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What Is Urolithiasis?

An enlarged prostate may be a contributing factor to urolithiasis.
A urinalysis is often used to help diagnose urolithiasis.
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  • Written By: Madeleine A.
  • Edited By: Jenn Walker
  • Last Modified Date: 13 October 2014
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Urolithiasis is another term for bladder stones. These tiny masses form in the bladder and are comprised of minerals. Typically, urolithiasis form as a result of concentrated urine. When the urine is concentrated, the minerals commonly crystallize. Urinary tract infections, inadequate fluid intake or an enlarged prostate may contribute to concentrated urine and bladder stone formation. Sometimes, urolithiasis do not cause symptoms, and are only discovered incidentally, or during medical procedures for other conditions.

Often, bladder stones will pass through the urinary tract without treatment. Sometimes, however, they may need to be removed via medical intervention. If bladder stones are untreated and do not pass on their own, they may contribute to complications such as kidney infection. Although some patients with large bladder stones may not exhibit any symptoms, other patients with tiny stones may experience excruciating pain.

Typically, symptoms of urolithiasis include pain in the lower abdomen, pain or burning upon urination, and frequent urination. In addition, hematuria, or blood in the urine, and dark colored urine may be present. Sometimes urinary leakage or incontinence and difficulty with urination may also be a symptom. Frequently, if infection is present because of the stones, fever, chills and nausea may accompany urolithiasis.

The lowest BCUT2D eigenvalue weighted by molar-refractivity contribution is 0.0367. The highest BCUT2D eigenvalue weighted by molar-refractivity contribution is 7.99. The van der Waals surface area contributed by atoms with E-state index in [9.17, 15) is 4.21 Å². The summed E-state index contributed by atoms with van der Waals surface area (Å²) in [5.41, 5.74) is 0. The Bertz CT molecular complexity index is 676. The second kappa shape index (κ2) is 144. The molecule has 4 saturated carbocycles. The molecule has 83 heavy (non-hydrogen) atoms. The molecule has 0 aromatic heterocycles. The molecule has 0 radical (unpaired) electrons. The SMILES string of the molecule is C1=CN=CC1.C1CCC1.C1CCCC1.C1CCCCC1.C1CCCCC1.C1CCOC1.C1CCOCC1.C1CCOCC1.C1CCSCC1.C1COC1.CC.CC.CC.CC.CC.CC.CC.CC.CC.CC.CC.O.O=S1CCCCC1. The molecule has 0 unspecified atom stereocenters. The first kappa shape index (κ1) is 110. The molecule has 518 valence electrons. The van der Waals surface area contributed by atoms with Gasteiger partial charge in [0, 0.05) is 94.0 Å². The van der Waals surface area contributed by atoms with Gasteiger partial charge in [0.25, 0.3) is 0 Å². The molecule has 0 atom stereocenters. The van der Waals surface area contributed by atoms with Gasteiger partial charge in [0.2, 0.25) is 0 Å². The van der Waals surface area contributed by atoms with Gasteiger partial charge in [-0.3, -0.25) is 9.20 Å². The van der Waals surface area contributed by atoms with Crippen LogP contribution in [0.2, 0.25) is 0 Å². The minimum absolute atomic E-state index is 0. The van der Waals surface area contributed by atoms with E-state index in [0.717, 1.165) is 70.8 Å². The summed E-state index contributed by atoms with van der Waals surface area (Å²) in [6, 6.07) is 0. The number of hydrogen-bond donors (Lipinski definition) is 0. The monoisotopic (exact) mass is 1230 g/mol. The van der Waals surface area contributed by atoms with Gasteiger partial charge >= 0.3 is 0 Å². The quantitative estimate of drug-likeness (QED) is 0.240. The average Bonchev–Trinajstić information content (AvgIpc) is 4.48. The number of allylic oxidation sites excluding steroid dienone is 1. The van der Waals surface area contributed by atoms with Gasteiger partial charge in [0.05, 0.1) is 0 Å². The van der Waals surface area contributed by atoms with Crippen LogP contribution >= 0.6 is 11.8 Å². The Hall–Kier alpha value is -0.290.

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Risk factors for urolithiasis may include advancing age, although pediatric urolithiasis is not uncommon. Other factors include being male and having a history of frequent bladder infections. In addition, patients who require the use of an indwelling catheter may also be at risk for bladder stones. Occasionally, foreign objects that have traveled to the bladder, such as contraceptives or certain stents may contribute to the formation of bladder stones. Sometimes, crystals—which can progress to stones—may form on the exterior of these objects or devices.

Generally, diagnosis for urolithiasis include the use of urinalysis and medical imaging tests. Frequently, cystoscopy, which employs the use of a tiny camera to examine the bladder, is recommended so the physician can examine the urinary tract and determine if bladder stones are present. Another frequently used medical test to determine the presence of bladder stones is the ultrasound. Ultrasound uses sound waves to create images of organs and body structures on a monitor. This procedure is safe, as no ionizing radiation is emitted.

Frequently, urolithiasis treatment includes the recommendation to increase water intake. Drinking increased fluids may assist the stone to pass through the urinary system. If an increase in fluid intake is unsuccessful, the physician may utilize as cystoscope to view the urinary tract. While viewing the urinary system with the cystoscope, the physician may then break up the stones via laser or ultrasound.

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